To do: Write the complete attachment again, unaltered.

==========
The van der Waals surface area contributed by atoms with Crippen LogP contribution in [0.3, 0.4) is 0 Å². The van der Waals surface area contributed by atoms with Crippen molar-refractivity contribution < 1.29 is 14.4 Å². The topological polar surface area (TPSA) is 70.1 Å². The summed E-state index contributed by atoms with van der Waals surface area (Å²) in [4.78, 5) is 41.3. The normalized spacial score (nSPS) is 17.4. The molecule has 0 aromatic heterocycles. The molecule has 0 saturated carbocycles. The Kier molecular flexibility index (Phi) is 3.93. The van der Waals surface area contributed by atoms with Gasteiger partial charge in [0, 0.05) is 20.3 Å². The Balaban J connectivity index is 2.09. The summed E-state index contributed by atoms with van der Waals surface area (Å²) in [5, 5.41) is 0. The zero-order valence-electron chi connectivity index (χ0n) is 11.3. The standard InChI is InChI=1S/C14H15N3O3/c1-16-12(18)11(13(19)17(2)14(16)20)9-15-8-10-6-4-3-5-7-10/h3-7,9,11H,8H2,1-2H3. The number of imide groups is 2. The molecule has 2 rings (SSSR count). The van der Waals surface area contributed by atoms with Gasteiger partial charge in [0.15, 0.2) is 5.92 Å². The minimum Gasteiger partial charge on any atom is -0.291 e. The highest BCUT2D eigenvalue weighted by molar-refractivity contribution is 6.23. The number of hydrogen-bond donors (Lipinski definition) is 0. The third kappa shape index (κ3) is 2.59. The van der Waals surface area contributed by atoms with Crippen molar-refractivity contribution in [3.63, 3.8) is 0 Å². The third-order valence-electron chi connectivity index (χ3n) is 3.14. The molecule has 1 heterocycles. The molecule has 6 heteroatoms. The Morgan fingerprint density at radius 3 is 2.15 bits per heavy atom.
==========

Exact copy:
The van der Waals surface area contributed by atoms with Crippen LogP contribution in [0.3, 0.4) is 0 Å². The van der Waals surface area contributed by atoms with Crippen molar-refractivity contribution < 1.29 is 14.4 Å². The topological polar surface area (TPSA) is 70.1 Å². The summed E-state index contributed by atoms with van der Waals surface area (Å²) in [4.78, 5) is 41.3. The normalized spacial score (nSPS) is 17.4. The molecule has 0 aromatic heterocycles. The molecule has 0 saturated carbocycles. The Kier molecular flexibility index (Phi) is 3.93. The van der Waals surface area contributed by atoms with Gasteiger partial charge in [0, 0.05) is 20.3 Å². The Balaban J connectivity index is 2.09. The summed E-state index contributed by atoms with van der Waals surface area (Å²) in [5, 5.41) is 0. The zero-order valence-electron chi connectivity index (χ0n) is 11.3. The standard InChI is InChI=1S/C14H15N3O3/c1-16-12(18)11(13(19)17(2)14(16)20)9-15-8-10-6-4-3-5-7-10/h3-7,9,11H,8H2,1-2H3. The number of imide groups is 2. The molecule has 2 rings (SSSR count). The van der Waals surface area contributed by atoms with Gasteiger partial charge in [0.15, 0.2) is 5.92 Å². The minimum Gasteiger partial charge on any atom is -0.291 e. The highest BCUT2D eigenvalue weighted by molar-refractivity contribution is 6.23. The number of hydrogen-bond donors (Lipinski definition) is 0. The third kappa shape index (κ3) is 2.59. The van der Waals surface area contributed by atoms with Crippen molar-refractivity contribution in [3.63, 3.8) is 0 Å². The third-order valence-electron chi connectivity index (χ3n) is 3.14. The molecule has 1 heterocycles. The molecule has 6 heteroatoms. The Morgan fingerprint density at radius 3 is 2.15 bits per heavy atom.